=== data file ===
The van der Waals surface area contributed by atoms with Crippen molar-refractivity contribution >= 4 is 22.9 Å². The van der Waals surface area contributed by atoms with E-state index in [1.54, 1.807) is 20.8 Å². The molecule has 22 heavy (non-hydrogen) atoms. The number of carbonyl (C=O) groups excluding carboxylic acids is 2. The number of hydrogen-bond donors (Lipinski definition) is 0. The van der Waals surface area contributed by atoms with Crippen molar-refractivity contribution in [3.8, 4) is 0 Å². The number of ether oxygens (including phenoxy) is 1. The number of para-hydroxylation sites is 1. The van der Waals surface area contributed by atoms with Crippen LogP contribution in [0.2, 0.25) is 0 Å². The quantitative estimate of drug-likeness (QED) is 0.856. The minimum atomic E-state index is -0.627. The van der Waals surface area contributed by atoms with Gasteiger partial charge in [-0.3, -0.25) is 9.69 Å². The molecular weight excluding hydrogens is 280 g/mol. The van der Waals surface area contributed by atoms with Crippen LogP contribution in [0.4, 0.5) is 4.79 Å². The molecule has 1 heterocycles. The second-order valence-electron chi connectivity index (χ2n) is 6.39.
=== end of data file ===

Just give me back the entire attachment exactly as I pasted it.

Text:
The van der Waals surface area contributed by atoms with Crippen molar-refractivity contribution >= 4 is 22.9 Å². The van der Waals surface area contributed by atoms with E-state index in [1.54, 1.807) is 20.8 Å². The molecule has 22 heavy (non-hydrogen) atoms. The number of carbonyl (C=O) groups excluding carboxylic acids is 2. The number of hydrogen-bond donors (Lipinski definition) is 0. The van der Waals surface area contributed by atoms with Crippen molar-refractivity contribution in [3.8, 4) is 0 Å². The number of ether oxygens (including phenoxy) is 1. The number of para-hydroxylation sites is 1. The van der Waals surface area contributed by atoms with Crippen LogP contribution in [0.2, 0.25) is 0 Å². The quantitative estimate of drug-likeness (QED) is 0.856. The minimum atomic E-state index is -0.627. The van der Waals surface area contributed by atoms with Gasteiger partial charge in [-0.3, -0.25) is 9.69 Å². The molecular weight excluding hydrogens is 280 g/mol. The van der Waals surface area contributed by atoms with Crippen LogP contribution in [0.4, 0.5) is 4.79 Å². The molecule has 1 heterocycles. The second-order valence-electron chi connectivity index (χ2n) is 6.39.